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  • Il Novellino

    XXXII
    Of the great deeds of prowess of Riccar Loghercio of the Isle

    Riccar Loghercio was Lord of the Isle, and was a great gentleman of Provence, and a man of great courage and prowess.

    And when the Saracens came to attack Spain, he was in that battle called the Spagnata, the most perilous battle that there has been since that of the Greeks and the Trojans. Then were the Saracens in great number, with many kinds of engines, and Riccar Loghercio was the leader of the first battalion. And as the horses could not be put in the van for fear of the engines, he bade his followers turn the hindquarters of their horses towards the enemy; and they backed so long that they found themselves in the enemy's midst.

    And so the battle proceeded and they continued to slay right and left, so that they utterly destroyed the enemy.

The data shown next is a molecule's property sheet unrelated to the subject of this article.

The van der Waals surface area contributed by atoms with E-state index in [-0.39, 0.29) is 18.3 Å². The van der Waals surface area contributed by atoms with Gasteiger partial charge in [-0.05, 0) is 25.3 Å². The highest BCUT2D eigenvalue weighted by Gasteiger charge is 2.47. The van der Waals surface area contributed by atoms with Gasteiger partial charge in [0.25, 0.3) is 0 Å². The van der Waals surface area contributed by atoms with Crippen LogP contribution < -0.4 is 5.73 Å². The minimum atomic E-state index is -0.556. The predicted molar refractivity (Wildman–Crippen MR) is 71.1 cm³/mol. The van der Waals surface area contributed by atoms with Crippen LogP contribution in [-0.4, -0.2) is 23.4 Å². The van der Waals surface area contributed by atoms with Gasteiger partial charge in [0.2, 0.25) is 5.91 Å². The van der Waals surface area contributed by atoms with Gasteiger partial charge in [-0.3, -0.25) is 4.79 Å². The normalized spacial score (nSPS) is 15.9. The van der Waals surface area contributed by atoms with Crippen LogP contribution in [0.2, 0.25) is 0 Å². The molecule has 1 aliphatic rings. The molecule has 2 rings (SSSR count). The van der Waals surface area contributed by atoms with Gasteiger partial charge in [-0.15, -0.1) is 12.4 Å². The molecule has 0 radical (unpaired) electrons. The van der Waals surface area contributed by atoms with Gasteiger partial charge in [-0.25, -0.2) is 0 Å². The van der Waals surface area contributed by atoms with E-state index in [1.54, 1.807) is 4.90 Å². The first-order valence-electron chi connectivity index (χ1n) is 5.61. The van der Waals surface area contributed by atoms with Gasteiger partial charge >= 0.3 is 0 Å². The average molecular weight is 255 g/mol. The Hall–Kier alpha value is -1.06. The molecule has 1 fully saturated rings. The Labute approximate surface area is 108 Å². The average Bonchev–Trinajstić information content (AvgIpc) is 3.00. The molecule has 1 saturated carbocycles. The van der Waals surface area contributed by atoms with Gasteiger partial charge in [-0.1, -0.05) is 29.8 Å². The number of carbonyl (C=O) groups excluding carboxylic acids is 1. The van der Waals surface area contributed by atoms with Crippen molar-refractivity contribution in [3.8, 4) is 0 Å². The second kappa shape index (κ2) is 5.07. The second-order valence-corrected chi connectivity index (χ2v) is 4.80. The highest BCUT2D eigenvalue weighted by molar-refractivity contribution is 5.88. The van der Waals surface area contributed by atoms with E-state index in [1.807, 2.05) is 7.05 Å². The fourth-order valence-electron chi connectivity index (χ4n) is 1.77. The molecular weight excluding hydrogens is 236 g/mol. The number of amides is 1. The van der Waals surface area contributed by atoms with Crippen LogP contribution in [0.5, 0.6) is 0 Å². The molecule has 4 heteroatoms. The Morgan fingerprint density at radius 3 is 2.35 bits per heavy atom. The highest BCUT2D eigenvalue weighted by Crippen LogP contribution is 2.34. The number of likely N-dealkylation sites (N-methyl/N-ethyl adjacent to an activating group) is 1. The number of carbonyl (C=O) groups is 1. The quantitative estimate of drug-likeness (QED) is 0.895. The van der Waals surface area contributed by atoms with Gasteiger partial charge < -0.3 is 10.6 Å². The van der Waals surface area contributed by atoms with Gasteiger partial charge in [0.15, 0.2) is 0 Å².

And when, on another occasion, the Count of Toulouse was fighting against the Count of Provence, Riccar Loghercio descended from his steed, and mounted on a mule, and the Count said: What does this mean, Riccar? Messer, I wish to show that I am good neither for pursuit nor for flight.

    Herein he showed his great liberality, which was greater in him than in any other knight.1

    1 It has been sugested that this Riccar dell' Illa was a Riccar di Lilla, Lille, in Flanders.

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    Il Novellino : The Hundred Old Tales
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    Storer, Edward, trans. Il Novellino: The Hundred Old Tales. London: G. Routledge & Sons Ltd.; New York: E. P. Dutton & Co., [1925]. 97-98

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